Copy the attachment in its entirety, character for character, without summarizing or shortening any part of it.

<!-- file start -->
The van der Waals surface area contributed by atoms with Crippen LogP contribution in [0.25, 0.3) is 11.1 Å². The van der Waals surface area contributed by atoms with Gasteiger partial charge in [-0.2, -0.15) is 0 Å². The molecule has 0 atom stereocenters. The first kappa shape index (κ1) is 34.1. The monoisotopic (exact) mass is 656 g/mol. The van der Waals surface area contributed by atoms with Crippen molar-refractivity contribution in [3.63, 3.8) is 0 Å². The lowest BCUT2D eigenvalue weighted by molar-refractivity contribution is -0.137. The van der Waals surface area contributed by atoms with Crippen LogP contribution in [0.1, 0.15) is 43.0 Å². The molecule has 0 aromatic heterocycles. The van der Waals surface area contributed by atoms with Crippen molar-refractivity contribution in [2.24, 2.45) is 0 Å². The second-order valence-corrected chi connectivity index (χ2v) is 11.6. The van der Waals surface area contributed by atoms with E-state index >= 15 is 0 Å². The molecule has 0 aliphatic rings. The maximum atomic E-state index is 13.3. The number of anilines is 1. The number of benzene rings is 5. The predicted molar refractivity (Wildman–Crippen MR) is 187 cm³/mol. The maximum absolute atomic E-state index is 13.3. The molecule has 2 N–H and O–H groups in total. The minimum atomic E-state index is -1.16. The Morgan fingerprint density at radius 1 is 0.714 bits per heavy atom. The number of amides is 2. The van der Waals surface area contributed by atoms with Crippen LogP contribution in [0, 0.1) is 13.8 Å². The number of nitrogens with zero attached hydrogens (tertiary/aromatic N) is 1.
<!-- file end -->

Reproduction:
The van der Waals surface area contributed by atoms with Crippen LogP contribution in [0.25, 0.3) is 11.1 Å². The van der Waals surface area contributed by atoms with Gasteiger partial charge in [-0.2, -0.15) is 0 Å². The molecule has 0 atom stereocenters. The first kappa shape index (κ1) is 34.1. The monoisotopic (exact) mass is 656 g/mol. The van der Waals surface area contributed by atoms with Crippen molar-refractivity contribution in [3.63, 3.8) is 0 Å². The lowest BCUT2D eigenvalue weighted by molar-refractivity contribution is -0.137. The van der Waals surface area contributed by atoms with Crippen LogP contribution in [0.1, 0.15) is 43.0 Å². The molecule has 0 aromatic heterocycles. The van der Waals surface area contributed by atoms with Crippen molar-refractivity contribution in [2.24, 2.45) is 0 Å². The second-order valence-corrected chi connectivity index (χ2v) is 11.6. The van der Waals surface area contributed by atoms with E-state index >= 15 is 0 Å². The molecule has 0 aliphatic rings. The maximum atomic E-state index is 13.3. The number of anilines is 1. The number of benzene rings is 5. The predicted molar refractivity (Wildman–Crippen MR) is 187 cm³/mol. The maximum absolute atomic E-state index is 13.3. The molecule has 2 N–H and O–H groups in total. The minimum atomic E-state index is -1.16. The Morgan fingerprint density at radius 1 is 0.714 bits per heavy atom. The number of amides is 2. The van der Waals surface area contributed by atoms with Crippen LogP contribution in [0, 0.1) is 13.8 Å². The number of nitrogens with zero attached hydrogens (tertiary/aromatic N) is 1.